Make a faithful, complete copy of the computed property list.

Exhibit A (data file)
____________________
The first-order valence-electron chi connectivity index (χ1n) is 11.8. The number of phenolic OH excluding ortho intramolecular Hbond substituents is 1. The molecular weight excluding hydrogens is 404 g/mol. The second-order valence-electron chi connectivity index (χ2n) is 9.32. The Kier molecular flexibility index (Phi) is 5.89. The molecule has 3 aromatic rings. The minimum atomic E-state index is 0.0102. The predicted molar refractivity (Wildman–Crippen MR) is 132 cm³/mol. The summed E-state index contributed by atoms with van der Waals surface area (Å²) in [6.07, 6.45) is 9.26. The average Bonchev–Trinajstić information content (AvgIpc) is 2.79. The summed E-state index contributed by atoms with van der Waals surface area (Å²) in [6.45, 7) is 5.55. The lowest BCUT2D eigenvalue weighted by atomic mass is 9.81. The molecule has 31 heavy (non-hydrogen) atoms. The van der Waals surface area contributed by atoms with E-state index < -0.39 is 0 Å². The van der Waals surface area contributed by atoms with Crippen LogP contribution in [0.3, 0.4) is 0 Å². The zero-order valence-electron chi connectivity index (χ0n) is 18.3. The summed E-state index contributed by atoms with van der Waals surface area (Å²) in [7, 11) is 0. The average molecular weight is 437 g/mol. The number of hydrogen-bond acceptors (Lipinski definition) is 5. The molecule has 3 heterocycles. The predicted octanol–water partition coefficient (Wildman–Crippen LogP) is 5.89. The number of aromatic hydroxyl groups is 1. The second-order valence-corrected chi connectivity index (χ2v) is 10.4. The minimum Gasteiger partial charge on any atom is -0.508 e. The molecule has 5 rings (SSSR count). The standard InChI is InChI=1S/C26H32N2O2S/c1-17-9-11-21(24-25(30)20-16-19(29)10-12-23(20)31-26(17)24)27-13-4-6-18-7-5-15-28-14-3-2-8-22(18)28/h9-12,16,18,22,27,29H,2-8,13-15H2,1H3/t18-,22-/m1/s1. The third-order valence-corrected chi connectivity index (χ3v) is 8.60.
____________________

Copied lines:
The first-order valence-electron chi connectivity index (χ1n) is 11.8. The number of phenolic OH excluding ortho intramolecular Hbond substituents is 1. The molecular weight excluding hydrogens is 404 g/mol. The second-order valence-electron chi connectivity index (χ2n) is 9.32. The Kier molecular flexibility index (Phi) is 5.89. The molecule has 3 aromatic rings. The minimum atomic E-state index is 0.0102. The predicted molar refractivity (Wildman–Crippen MR) is 132 cm³/mol. The summed E-state index contributed by atoms with van der Waals surface area (Å²) in [6.07, 6.45) is 9.26. The average Bonchev–Trinajstić information content (AvgIpc) is 2.79. The summed E-state index contributed by atoms with van der Waals surface area (Å²) in [6.45, 7) is 5.55. The lowest BCUT2D eigenvalue weighted by atomic mass is 9.81. The molecule has 31 heavy (non-hydrogen) atoms. The van der Waals surface area contributed by atoms with E-state index < -0.39 is 0 Å². The van der Waals surface area contributed by atoms with Crippen LogP contribution in [0.3, 0.4) is 0 Å². The zero-order valence-electron chi connectivity index (χ0n) is 18.3. The summed E-state index contributed by atoms with van der Waals surface area (Å²) in [7, 11) is 0. The average molecular weight is 437 g/mol. The number of hydrogen-bond acceptors (Lipinski definition) is 5. The molecule has 3 heterocycles. The predicted octanol–water partition coefficient (Wildman–Crippen LogP) is 5.89. The number of aromatic hydroxyl groups is 1. The second-order valence-corrected chi connectivity index (χ2v) is 10.4. The minimum Gasteiger partial charge on any atom is -0.508 e. The molecule has 5 rings (SSSR count). The standard InChI is InChI=1S/C26H32N2O2S/c1-17-9-11-21(24-25(30)20-16-19(29)10-12-23(20)31-26(17)24)27-13-4-6-18-7-5-15-28-14-3-2-8-22(18)28/h9-12,16,18,22,27,29H,2-8,13-15H2,1H3/t18-,22-/m1/s1. The third-order valence-corrected chi connectivity index (χ3v) is 8.60.